Certainly, the No on 8 folks might have done a better job of outreach to California's black and Latino communities. But the notion that Prop 8 passed because of the Obama turnout surge is silly. Exit polls suggest that first-time voters -- the vast majority of whom were driven to turn out by Obama (he won 83 percent [!] of their votes) -- voted against Prop 8 by a 62-38 margin. More experienced voters voted for the measure 56-44, however, providing for its passage.
Now, it's true that if new voters had voted against Prop 8 at the same rates that they voted for Obama, the measure probably would have failed. But that does not mean that the new voters were harmful on balance -- they were helpful on balance. If California's electorate had been the same as it was in 2004, Prop 8 would have passed by a wider margin....
At the end of the day, Prop 8's passage was more a generational matter than a racial one. If nobody over the age of 65 had voted, Prop 8 would have failed by a point or two.
The mass-mediated racist hairball of common wisdom presently getting hacked up by corporate media figurines on this issue looks for all the world like the same tired dreary culture-war divide and conquer nonsense (memo: the culture war is over, people -- we liberals won it a decade ago) -- but driven more by joyless juiceless narrative inertia at this point than by any kind of energetic outright right wing design as likely as not.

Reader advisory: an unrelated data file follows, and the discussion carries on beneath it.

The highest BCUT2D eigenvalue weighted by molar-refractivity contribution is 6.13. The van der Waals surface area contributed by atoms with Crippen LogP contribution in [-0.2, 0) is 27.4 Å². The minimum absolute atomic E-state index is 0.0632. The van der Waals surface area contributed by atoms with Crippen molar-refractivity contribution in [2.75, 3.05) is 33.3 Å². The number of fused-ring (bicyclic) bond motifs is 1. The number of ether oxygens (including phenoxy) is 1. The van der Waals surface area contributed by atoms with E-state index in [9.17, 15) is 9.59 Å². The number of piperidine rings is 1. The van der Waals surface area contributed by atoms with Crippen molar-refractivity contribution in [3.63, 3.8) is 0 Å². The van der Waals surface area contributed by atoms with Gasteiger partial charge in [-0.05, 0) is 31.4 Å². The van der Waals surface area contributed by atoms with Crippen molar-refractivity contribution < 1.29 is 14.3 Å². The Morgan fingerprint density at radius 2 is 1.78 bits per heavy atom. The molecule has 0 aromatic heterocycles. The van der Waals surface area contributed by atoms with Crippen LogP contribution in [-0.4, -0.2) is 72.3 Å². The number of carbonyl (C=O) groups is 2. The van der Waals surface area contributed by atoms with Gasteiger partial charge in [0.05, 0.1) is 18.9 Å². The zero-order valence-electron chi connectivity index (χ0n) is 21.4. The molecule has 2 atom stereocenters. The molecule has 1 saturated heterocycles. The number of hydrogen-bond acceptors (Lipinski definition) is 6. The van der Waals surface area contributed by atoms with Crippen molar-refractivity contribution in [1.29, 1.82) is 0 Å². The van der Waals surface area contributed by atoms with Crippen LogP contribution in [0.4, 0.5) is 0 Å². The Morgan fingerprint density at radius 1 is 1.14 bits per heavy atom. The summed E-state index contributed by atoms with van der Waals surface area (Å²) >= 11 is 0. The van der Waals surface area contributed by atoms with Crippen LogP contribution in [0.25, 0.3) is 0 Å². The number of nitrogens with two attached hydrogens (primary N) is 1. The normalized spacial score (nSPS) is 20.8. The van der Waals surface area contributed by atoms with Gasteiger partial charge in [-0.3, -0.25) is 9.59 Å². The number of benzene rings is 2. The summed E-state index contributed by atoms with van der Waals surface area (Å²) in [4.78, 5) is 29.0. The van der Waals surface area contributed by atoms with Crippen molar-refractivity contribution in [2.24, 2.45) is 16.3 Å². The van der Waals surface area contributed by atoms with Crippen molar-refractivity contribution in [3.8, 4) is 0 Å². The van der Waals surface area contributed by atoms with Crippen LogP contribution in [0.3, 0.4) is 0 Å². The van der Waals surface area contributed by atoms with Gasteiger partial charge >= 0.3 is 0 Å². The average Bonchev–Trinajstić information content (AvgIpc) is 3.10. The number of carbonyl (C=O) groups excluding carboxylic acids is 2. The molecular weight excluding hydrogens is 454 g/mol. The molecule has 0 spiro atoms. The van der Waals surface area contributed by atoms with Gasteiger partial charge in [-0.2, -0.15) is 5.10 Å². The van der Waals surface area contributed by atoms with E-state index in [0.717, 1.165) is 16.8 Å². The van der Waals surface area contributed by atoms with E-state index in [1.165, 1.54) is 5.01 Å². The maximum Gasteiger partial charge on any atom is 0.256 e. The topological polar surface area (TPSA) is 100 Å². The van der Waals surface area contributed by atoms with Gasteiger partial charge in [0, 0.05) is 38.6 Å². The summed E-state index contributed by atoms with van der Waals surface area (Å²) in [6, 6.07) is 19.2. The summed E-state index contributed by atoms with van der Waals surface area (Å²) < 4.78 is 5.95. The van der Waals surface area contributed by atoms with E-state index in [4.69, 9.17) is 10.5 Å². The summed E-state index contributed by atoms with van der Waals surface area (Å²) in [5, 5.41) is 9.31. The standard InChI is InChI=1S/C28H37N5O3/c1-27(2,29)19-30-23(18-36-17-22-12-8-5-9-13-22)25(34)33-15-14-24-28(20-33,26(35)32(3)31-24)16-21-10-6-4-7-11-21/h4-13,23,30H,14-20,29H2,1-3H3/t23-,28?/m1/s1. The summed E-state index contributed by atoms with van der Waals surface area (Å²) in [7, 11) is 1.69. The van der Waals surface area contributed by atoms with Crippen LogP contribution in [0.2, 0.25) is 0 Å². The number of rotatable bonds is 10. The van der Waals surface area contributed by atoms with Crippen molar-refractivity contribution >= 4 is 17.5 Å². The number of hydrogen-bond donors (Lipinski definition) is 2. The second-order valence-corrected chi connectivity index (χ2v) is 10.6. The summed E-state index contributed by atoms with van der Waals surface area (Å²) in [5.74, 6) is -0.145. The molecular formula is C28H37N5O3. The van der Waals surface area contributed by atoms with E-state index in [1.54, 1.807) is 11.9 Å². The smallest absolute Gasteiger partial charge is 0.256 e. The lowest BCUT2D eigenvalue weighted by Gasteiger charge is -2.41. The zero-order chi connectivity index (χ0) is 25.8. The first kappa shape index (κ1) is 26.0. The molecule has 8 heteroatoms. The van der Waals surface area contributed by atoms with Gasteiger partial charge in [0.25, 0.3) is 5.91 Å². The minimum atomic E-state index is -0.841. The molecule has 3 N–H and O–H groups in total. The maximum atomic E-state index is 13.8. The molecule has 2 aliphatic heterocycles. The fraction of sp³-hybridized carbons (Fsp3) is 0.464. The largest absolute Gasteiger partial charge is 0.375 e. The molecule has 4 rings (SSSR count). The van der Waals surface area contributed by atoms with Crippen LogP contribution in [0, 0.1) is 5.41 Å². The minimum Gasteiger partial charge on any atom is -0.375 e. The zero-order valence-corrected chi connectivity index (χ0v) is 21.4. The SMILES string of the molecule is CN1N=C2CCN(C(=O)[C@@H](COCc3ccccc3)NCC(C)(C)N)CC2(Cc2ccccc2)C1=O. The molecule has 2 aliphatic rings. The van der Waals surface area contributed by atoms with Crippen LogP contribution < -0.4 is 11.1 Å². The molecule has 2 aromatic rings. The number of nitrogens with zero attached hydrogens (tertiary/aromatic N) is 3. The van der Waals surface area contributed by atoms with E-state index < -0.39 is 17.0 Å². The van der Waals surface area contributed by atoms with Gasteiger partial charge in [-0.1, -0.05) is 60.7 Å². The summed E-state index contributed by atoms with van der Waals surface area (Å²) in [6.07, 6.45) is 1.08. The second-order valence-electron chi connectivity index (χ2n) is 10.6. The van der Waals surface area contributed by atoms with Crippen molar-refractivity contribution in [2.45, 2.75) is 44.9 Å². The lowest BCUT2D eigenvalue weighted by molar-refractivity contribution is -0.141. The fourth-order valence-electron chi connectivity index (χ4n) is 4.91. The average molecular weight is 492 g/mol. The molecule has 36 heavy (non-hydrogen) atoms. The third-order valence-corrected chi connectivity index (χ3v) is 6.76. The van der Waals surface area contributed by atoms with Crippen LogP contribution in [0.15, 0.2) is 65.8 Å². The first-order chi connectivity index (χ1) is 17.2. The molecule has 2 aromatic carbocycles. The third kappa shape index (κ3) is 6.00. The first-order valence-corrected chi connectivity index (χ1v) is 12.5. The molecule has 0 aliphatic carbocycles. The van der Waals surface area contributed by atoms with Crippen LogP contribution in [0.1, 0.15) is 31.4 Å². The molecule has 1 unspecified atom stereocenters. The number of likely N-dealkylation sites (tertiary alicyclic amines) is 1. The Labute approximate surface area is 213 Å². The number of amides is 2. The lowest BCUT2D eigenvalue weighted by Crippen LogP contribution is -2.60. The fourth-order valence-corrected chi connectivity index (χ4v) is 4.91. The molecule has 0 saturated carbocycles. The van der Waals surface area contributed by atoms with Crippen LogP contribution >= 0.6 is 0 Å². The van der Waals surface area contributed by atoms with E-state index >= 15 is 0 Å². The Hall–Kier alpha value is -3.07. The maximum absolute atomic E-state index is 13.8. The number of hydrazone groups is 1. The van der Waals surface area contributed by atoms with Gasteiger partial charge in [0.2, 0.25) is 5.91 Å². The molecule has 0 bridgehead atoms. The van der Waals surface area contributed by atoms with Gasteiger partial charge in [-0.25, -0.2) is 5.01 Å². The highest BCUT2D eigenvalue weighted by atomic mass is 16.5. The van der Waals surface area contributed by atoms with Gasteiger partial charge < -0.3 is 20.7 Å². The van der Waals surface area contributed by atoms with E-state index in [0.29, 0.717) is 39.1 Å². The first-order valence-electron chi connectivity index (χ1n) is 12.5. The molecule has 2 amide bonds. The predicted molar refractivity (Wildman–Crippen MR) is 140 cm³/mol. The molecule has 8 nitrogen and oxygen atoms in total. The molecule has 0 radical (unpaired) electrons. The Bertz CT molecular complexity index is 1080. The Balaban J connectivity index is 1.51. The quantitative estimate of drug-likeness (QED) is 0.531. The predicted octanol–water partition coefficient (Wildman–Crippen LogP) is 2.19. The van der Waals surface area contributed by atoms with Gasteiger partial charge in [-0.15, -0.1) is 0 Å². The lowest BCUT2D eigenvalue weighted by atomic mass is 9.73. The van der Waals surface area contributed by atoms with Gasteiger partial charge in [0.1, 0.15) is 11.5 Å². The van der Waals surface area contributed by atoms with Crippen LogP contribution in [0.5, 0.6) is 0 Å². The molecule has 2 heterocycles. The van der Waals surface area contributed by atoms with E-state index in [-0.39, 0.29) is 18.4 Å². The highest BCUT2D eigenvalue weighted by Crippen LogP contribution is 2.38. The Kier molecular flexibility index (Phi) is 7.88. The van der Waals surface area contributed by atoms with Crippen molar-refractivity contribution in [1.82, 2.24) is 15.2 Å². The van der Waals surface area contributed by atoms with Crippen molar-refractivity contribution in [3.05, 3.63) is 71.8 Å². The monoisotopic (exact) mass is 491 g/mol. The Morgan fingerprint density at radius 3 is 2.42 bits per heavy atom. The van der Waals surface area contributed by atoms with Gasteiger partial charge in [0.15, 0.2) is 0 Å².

Look, correcting this ugly bit of last-ditch organized bigotry is just a matter of time: and very short-term, too, if the highly plausible court challenges filed so expeditiously by the ever-marvelous ACLU find purchase, and otherwise as early as a 2010 proposition if the gathering resistance to this awful hate and ignorance is any indication.
Time is on our side on this one. I don't mean to sound complacent -- you may recall I was arrested fighting anti-gay job discrimination in Cracker Barrel restaurants in Atlanta as a Queer National in the 90s. Even if Eric and I aren't particularly jazzed about the vestigially patriarchal human trafficking institution of marriage in the first place, committed though we certainly are on our own terms, well nigh seven years at this point, we know well enough the work of catastrophic legal stigmatization and psychological warfare represented by Hate Propositions like 8. But as unhappy as I am about 8 in the immediate aftermath, I just can't manage to be unhappy enough about Prop 8 to feel unhappy about Election 2008. America has turned a corner on race, we are killing the catastrophic Southern Strategy for good, we are starting to open a way past race-hatred and race-panic into a more honest address of the terrain of multicultural class warfare in the US. Don't let tired old inapt racist narratives poison the promise of this moment. I'm still savoring more than stewing. I'm feeling hopeful. I can't help it.